Tamar Guimarães’ (Belo Horizonte, Minas Gerais, 1967) films blend different types of narratives, such as documentary, essay, and fiction. In several of her works, the artist addresses crucial moments in the history of Brazil, creating short chronicles of Brazilian society that instigate us to question certain established narratives. This is the case of Canoas [Canoes] (2010) and O ensaio [The Rehearsal] (2018), exhibited here in the Video Room.
Canoas (2010) stages a cocktail party at Casa das Canoas [House of Canoes], an emblematic work by Oscar Niemeyer (1907–2012) in Rio de Janeiro, conceived as the architect’s house. This icon of Brazilian Modernism is chosen to be the scenery of an intersection of different times, which is suggested by the dialogues. Fragments of talks reveal interactions of the guests, played by actors and non-actors, including well-known figures from the national art scene. As the film unfolds, one can notice the social distance between guests and domestic servants, something typical of Brazilian society, which is also reflected in the house’s architecture, a type of Modernism that admits segregation between social and service spaces.
In another projection, O ensaio (2018) features a female theater director who prepares a production of Memórias Póstumas de Brás Cubas [The Posthumous Memoirs of Brás Cubas, or Epitaph of a Small Winner], a Brazilian literary classic authored by Machado de Assis (1839–1908), published in 1881, seven years before the abolition of slavery. Again, some of the sceneries are icons of national Modernist architecture: the Bienal de São Paulo’s Pavilion, a work by Niemeyer, and the MASP auditorium, by Lina Bo Bardi (1914–1992). Some actors of Canoas reappear in O ensaio: the actress Isabél Zuaa, who was a housekeeper in Canoas, is now the theater director, a Black woman who faces institutional difficulties that are reflections of unequal race and gender relations in Brazil, echoing Machado de Assis’ text. In this sense, in an interview, Tamar Guimarães quotes a commentary by Machado, himself a Black author, which was remarkable for the choice of the book: “There will be the abolition of slavery here, but the basic structure of society will not change.”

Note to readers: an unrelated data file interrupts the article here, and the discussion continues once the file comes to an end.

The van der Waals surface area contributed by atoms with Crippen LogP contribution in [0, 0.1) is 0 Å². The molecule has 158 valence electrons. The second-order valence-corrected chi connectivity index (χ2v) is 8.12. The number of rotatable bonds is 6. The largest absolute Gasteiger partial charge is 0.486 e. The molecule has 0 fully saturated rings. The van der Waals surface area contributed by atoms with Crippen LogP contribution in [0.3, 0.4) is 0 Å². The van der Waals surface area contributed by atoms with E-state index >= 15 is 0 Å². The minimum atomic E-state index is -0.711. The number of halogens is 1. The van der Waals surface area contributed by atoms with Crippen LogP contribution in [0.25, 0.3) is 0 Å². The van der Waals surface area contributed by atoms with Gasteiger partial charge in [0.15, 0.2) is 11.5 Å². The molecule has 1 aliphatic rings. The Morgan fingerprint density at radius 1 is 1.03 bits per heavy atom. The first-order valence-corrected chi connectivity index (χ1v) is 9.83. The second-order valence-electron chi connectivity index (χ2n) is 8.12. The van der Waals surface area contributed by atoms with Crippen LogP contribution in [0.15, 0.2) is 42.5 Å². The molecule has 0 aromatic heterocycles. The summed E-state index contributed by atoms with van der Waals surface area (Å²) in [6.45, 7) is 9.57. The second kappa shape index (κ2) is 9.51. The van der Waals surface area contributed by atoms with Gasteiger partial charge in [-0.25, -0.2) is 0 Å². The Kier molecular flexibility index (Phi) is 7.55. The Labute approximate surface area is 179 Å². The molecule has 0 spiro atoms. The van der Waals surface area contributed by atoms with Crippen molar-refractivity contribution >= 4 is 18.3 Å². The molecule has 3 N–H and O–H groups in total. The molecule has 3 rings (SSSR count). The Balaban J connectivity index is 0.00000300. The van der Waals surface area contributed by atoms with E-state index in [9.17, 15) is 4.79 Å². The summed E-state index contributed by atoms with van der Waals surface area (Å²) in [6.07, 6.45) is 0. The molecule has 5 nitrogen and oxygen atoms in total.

Video Room: Tamar Guimarães is curated by Laura Cosendey, assistant curator, MASP
Throughout 2021 and 2022, the Video Room program is part of the Histórias brasileiras [Brazilian Histories] cycle at MASP, and in 2022 includes works by Letícia Parente, Tamar Guimarães, Melanie Smith, Bárbara Wagner & Benjamin de Burca and Aline Motta.